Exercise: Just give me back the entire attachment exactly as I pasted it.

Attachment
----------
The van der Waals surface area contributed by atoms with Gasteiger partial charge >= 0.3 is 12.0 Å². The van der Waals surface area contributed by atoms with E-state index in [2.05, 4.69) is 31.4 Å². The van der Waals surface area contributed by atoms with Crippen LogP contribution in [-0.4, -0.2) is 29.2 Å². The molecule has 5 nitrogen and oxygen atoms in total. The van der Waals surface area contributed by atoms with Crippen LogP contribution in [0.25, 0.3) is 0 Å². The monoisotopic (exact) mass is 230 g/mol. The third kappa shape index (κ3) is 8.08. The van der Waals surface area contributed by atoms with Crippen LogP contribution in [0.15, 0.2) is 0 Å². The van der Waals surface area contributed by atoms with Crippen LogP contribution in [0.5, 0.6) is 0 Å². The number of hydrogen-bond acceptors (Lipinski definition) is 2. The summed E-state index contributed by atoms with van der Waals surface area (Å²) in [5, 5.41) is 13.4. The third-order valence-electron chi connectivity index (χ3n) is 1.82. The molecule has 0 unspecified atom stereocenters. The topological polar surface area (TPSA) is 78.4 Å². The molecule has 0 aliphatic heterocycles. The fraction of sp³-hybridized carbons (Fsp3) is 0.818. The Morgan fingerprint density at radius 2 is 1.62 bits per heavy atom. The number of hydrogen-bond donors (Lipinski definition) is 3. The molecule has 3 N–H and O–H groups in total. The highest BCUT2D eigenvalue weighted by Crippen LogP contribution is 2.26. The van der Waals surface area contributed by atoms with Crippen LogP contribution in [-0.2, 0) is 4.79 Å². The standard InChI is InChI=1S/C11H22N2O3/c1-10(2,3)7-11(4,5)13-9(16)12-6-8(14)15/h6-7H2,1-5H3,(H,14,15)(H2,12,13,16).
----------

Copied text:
The van der Waals surface area contributed by atoms with Gasteiger partial charge >= 0.3 is 12.0 Å². The van der Waals surface area contributed by atoms with E-state index in [2.05, 4.69) is 31.4 Å². The van der Waals surface area contributed by atoms with Crippen LogP contribution in [-0.4, -0.2) is 29.2 Å². The molecule has 5 nitrogen and oxygen atoms in total. The van der Waals surface area contributed by atoms with Crippen LogP contribution in [0.25, 0.3) is 0 Å². The monoisotopic (exact) mass is 230 g/mol. The third kappa shape index (κ3) is 8.08. The van der Waals surface area contributed by atoms with Crippen LogP contribution in [0.15, 0.2) is 0 Å². The van der Waals surface area contributed by atoms with Crippen LogP contribution in [0.5, 0.6) is 0 Å². The number of hydrogen-bond acceptors (Lipinski definition) is 2. The summed E-state index contributed by atoms with van der Waals surface area (Å²) in [5, 5.41) is 13.4. The third-order valence-electron chi connectivity index (χ3n) is 1.82. The molecule has 0 unspecified atom stereocenters. The topological polar surface area (TPSA) is 78.4 Å². The molecule has 0 aliphatic heterocycles. The fraction of sp³-hybridized carbons (Fsp3) is 0.818. The Morgan fingerprint density at radius 2 is 1.62 bits per heavy atom. The number of hydrogen-bond donors (Lipinski definition) is 3. The molecule has 3 N–H and O–H groups in total. The highest BCUT2D eigenvalue weighted by Crippen LogP contribution is 2.26. The van der Waals surface area contributed by atoms with Crippen LogP contribution in [-0.2, 0) is 4.79 Å². The standard InChI is InChI=1S/C11H22N2O3/c1-10(2,3)7-11(4,5)13-9(16)12-6-8(14)15/h6-7H2,1-5H3,(H,14,15)(H2,12,13,16).